Hudson’s Bay Group Said to Consider Shelving Takeover Offer

The Baker group cited third-quarter results and a delay in the shareholder vote ordered by the Ontario Securities Commission.

Hudson’s Bay Group Said to Consider Shelving Takeover Offer
Hudson’s Bay Co. signage is displayed outside a department store at Yorkdale mall in Toronto, Ontario, Canada. (Photographer: Brent Lewin/Bloomberg)  

(Bloomberg) -- Hudson’s Bay Co. Chairman Richard Baker may scrap an offer to take the struggling retailer private after regulators delayed a vote on the deal following complaints from a minority shareholder.

The investor group that controls the owner of Saks Fifth Avenue is “evaluating next steps, including terminating the transaction,” according to a memo sent to advisers. The group plans to make a final decision in a week or so, according to the note. Until then, it’s “pens down” until further notice, meaning no work is to be done on the deal.

The Baker group cited third-quarter results and a delay in the shareholder vote ordered by the Ontario Securities Commission late Friday. The Canadian regulator endorsed a complaint by minority shareholder Catalyst Capital Group Inc., which had sought a delay and increased disclosure on the Baker bid. The vote had been scheduled for Dec. 17 on the C$10.30-a-share offer that valued the Toronto-based company at C$1.9 billion ($1.45 billion). Hudson’s Bay said Monday it will schedule a new date “as soon as practicable.”

The decision to consider scrapping the offer comes after preliminary tallies showed the Baker group had fallen short of the necessary support from investors to proceed with the transaction, according to people familiar with the matter. The bid required the backing of a majority of the minority shareholders. The Baker group declined to comment.

“They, collectively, may come back with another offer to try to take the company private -- Are they done? I don’t think so,” Bloomberg Intelligence analyst Poonam Goyal said of the group. “They just have to come up with a better price that makes sense for shareholders, too.”

Retail Focus

The pulled deal would return the focus back on the retailer’s attempts to turn its business around and find a profitable mix between online and brick-and-mortar shopping. While it has reduced debt after selling assets in Europe, Hudson’s Bay is still struggling to boost sales at its eponymous chain in Canada, the oldest company in North America, while Saks recently showed signs of weakening. The luxury retailer this month posted its first same-store sales decline in at least eight quarters.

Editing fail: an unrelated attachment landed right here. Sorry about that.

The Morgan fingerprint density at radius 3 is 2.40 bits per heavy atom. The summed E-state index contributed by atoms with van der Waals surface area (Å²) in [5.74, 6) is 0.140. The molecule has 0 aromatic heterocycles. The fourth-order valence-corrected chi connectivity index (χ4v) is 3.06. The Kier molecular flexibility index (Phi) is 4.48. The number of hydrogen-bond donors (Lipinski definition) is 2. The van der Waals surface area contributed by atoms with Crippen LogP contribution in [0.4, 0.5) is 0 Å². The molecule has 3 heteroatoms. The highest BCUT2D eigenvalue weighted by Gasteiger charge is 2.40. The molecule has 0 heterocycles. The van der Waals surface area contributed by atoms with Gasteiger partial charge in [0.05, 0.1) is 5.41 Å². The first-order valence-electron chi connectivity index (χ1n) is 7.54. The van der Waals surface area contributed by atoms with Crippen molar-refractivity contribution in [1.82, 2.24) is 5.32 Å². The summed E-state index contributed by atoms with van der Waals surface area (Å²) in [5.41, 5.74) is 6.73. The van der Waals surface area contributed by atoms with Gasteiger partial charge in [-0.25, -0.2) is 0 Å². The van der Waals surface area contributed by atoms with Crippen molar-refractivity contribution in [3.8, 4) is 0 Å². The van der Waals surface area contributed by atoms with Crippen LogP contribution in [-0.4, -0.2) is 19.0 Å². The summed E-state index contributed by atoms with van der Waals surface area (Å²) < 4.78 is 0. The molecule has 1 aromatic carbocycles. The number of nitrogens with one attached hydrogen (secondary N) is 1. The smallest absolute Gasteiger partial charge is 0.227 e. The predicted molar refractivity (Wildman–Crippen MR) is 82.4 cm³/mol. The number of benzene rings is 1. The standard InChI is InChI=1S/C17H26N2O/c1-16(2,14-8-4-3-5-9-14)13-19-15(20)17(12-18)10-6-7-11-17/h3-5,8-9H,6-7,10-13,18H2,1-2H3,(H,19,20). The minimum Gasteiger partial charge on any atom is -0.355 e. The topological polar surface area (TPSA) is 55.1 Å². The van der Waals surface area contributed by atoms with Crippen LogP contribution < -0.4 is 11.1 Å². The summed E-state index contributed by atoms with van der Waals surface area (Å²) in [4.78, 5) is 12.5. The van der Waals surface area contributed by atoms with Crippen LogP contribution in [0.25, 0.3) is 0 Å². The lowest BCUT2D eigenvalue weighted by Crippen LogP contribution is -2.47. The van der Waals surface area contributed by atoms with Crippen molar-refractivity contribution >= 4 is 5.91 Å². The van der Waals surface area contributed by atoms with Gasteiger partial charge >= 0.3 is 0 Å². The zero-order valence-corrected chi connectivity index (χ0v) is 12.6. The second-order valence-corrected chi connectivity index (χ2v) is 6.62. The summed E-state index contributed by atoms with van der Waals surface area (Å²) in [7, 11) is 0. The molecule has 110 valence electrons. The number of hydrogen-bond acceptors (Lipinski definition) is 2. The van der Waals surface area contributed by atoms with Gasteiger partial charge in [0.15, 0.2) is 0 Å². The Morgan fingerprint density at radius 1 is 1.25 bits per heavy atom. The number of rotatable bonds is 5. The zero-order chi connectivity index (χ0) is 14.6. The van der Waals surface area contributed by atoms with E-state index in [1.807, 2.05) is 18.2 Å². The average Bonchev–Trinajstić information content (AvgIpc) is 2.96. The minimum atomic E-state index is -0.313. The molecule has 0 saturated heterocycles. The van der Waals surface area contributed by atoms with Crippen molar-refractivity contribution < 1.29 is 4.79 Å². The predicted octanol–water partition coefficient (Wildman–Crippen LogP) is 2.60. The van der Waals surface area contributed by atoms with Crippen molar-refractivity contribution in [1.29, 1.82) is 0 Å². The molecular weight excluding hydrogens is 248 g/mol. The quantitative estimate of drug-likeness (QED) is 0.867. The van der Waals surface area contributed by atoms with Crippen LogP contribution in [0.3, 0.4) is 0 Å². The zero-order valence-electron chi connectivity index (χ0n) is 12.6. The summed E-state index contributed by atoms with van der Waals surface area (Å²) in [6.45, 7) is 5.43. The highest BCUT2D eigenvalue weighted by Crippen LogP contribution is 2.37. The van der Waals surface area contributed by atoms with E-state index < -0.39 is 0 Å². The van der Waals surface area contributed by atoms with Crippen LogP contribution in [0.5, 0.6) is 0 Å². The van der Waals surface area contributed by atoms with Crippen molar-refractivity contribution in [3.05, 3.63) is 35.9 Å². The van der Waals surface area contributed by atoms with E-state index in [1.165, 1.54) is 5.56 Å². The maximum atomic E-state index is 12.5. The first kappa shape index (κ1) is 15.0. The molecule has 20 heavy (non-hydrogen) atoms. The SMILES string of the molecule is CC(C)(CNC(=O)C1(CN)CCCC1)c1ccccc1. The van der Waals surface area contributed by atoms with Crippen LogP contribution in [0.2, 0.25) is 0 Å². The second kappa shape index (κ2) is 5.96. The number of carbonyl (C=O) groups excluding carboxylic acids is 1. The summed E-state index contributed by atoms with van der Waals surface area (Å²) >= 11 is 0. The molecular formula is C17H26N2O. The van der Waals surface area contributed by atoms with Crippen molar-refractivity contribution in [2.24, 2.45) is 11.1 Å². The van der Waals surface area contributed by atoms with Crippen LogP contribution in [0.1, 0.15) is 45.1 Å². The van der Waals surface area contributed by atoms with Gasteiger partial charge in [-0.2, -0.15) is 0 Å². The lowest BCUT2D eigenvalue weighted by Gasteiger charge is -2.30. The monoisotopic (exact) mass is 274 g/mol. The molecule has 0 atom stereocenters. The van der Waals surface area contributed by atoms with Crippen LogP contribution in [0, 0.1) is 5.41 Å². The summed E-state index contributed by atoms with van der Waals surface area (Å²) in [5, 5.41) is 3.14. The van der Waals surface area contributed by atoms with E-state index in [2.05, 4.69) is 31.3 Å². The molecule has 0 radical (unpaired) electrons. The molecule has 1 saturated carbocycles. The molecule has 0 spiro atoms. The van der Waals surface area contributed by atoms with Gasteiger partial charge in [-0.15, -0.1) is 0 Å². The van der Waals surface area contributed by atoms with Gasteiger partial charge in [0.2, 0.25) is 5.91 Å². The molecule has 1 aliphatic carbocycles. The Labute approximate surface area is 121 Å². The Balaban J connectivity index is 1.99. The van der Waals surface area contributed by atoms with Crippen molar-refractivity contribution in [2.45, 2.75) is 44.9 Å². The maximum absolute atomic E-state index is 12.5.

Hudson’s Bay shares, which have traded well below the Baker offer in recent weeks, fell as much as 2.6% on Monday to C$8.58. Still, they are well above the C$6.37 level prior to Baker’s initial offer in June. The current share price indicates investors may be expecting a sweetened bid from the Baker group, which controls 57% of the company.

“What that price is, I don’t know because now they have just the Bay and they have Saks,” after selling several assets, Goyal said.

Catalyst, the Toronto-based private equity firm run by Newton Glassman, had made its own proposal at C$11 a share that was rejected by a special committee of the board because Baker’s group was adamant it wouldn’t tender its shares. The Baker group dismissed the Catalyst bid as “illusory,” saying its “reckless” financing plan would add to the company’s debt.

Gabriel de Alba, managing director of Catalyst, on Monday accused Baker’s group of “disregard of minority shareholders” and called on the chairman and his backers to start “a good-faith value maximization process,” according to a statement.

If board members don’t engage with Catalyst, the group “is prepared to take additional steps to address the improper conduct of HBC and certain of its insiders,” de Alba said.

The vote on Baker’s proposal was bound to be an uphill battle for Hudson’s Bay, as Catalyst alone held almost a third of the 100 million shares to be counted in the vote. An added hurdle was herding shareholders, as seldom do all of them participate in such votes.

Complicating the matter, advisory firms had come out on different sides, as Institutional Shareholder Services Inc. urged investors to vote against the offer while Glass Lewis & Co. backed it.

To contact the reporters on this story: Scott Deveau in New York at;Sandrine Rastello in Montreal at

To contact the editors responsible for this story: David Scanlan at, Kevin Miller, Lisa Wolfson

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